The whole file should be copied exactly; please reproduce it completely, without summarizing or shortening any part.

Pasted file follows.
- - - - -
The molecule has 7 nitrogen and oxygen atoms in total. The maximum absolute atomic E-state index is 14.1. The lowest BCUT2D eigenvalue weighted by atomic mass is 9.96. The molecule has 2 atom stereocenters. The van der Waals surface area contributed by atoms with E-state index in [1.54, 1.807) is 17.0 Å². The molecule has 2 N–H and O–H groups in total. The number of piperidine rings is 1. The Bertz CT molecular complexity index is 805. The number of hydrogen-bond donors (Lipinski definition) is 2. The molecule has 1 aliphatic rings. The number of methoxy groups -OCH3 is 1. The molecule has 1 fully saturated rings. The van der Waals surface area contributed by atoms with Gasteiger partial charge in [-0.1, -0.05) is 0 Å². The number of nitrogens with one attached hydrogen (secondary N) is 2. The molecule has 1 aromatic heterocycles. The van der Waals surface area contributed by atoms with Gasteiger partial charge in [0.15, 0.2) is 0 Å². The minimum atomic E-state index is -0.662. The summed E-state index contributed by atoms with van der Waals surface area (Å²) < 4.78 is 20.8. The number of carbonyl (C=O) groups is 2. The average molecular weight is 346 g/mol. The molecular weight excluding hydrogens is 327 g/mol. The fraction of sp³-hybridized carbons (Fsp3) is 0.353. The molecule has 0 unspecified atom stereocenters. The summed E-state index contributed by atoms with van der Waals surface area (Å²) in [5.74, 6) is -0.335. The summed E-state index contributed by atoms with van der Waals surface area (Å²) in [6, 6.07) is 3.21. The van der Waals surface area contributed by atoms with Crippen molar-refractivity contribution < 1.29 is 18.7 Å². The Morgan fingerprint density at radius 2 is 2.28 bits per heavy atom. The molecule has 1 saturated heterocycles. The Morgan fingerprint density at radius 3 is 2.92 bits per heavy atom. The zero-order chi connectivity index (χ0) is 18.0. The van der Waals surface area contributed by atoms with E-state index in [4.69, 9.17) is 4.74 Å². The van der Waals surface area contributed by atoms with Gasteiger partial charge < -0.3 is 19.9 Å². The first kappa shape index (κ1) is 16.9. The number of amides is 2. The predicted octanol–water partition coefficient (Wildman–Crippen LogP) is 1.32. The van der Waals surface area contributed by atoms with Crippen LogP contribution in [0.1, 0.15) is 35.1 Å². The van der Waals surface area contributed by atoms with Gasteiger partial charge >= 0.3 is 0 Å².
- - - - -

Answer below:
The molecule has 7 nitrogen and oxygen atoms in total. The maximum absolute atomic E-state index is 14.1. The lowest BCUT2D eigenvalue weighted by atomic mass is 9.96. The molecule has 2 atom stereocenters. The van der Waals surface area contributed by atoms with E-state index in [1.54, 1.807) is 17.0 Å². The molecule has 2 N–H and O–H groups in total. The number of piperidine rings is 1. The Bertz CT molecular complexity index is 805. The number of hydrogen-bond donors (Lipinski definition) is 2. The molecule has 1 aliphatic rings. The number of methoxy groups -OCH3 is 1. The molecule has 1 fully saturated rings. The van der Waals surface area contributed by atoms with Gasteiger partial charge in [-0.1, -0.05) is 0 Å². The number of nitrogens with one attached hydrogen (secondary N) is 2. The molecule has 1 aromatic heterocycles. The van der Waals surface area contributed by atoms with Gasteiger partial charge in [0.15, 0.2) is 0 Å². The minimum atomic E-state index is -0.662. The summed E-state index contributed by atoms with van der Waals surface area (Å²) < 4.78 is 20.8. The number of carbonyl (C=O) groups is 2. The average molecular weight is 346 g/mol. The molecular weight excluding hydrogens is 327 g/mol. The fraction of sp³-hybridized carbons (Fsp3) is 0.353. The molecule has 0 unspecified atom stereocenters. The summed E-state index contributed by atoms with van der Waals surface area (Å²) in [5.74, 6) is -0.335. The summed E-state index contributed by atoms with van der Waals surface area (Å²) in [6, 6.07) is 3.21. The van der Waals surface area contributed by atoms with Crippen molar-refractivity contribution < 1.29 is 18.7 Å². The Morgan fingerprint density at radius 2 is 2.28 bits per heavy atom. The molecule has 1 saturated heterocycles. The Morgan fingerprint density at radius 3 is 2.92 bits per heavy atom. The zero-order chi connectivity index (χ0) is 18.0. The van der Waals surface area contributed by atoms with E-state index in [4.69, 9.17) is 4.74 Å². The van der Waals surface area contributed by atoms with Gasteiger partial charge < -0.3 is 19.9 Å². The first kappa shape index (κ1) is 16.9. The number of amides is 2. The predicted octanol–water partition coefficient (Wildman–Crippen LogP) is 1.32. The van der Waals surface area contributed by atoms with Crippen LogP contribution in [0.1, 0.15) is 35.1 Å². The van der Waals surface area contributed by atoms with Gasteiger partial charge >= 0.3 is 0 Å².